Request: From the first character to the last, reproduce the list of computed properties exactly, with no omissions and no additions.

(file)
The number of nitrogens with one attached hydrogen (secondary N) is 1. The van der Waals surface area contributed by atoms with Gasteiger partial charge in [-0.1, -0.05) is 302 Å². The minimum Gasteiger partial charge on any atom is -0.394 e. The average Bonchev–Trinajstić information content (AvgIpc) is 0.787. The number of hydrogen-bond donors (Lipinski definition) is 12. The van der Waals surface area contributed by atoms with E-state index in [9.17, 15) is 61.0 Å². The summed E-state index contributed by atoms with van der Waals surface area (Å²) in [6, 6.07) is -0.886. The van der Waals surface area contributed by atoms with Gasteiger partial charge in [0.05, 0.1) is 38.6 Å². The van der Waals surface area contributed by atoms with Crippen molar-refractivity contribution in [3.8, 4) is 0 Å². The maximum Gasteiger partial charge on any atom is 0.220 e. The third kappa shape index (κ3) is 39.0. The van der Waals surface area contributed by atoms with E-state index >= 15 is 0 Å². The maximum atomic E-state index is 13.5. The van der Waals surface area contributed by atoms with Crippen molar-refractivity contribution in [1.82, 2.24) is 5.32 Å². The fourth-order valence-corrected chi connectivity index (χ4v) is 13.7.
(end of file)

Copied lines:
The number of nitrogens with one attached hydrogen (secondary N) is 1. The van der Waals surface area contributed by atoms with Gasteiger partial charge in [-0.1, -0.05) is 302 Å². The minimum Gasteiger partial charge on any atom is -0.394 e. The average Bonchev–Trinajstić information content (AvgIpc) is 0.787. The number of hydrogen-bond donors (Lipinski definition) is 12. The van der Waals surface area contributed by atoms with E-state index in [9.17, 15) is 61.0 Å². The summed E-state index contributed by atoms with van der Waals surface area (Å²) in [6, 6.07) is -0.886. The van der Waals surface area contributed by atoms with Gasteiger partial charge in [0.05, 0.1) is 38.6 Å². The van der Waals surface area contributed by atoms with Crippen molar-refractivity contribution in [3.8, 4) is 0 Å². The maximum Gasteiger partial charge on any atom is 0.220 e. The third kappa shape index (κ3) is 39.0. The van der Waals surface area contributed by atoms with E-state index >= 15 is 0 Å². The maximum atomic E-state index is 13.5. The van der Waals surface area contributed by atoms with Crippen molar-refractivity contribution in [1.82, 2.24) is 5.32 Å². The fourth-order valence-corrected chi connectivity index (χ4v) is 13.7.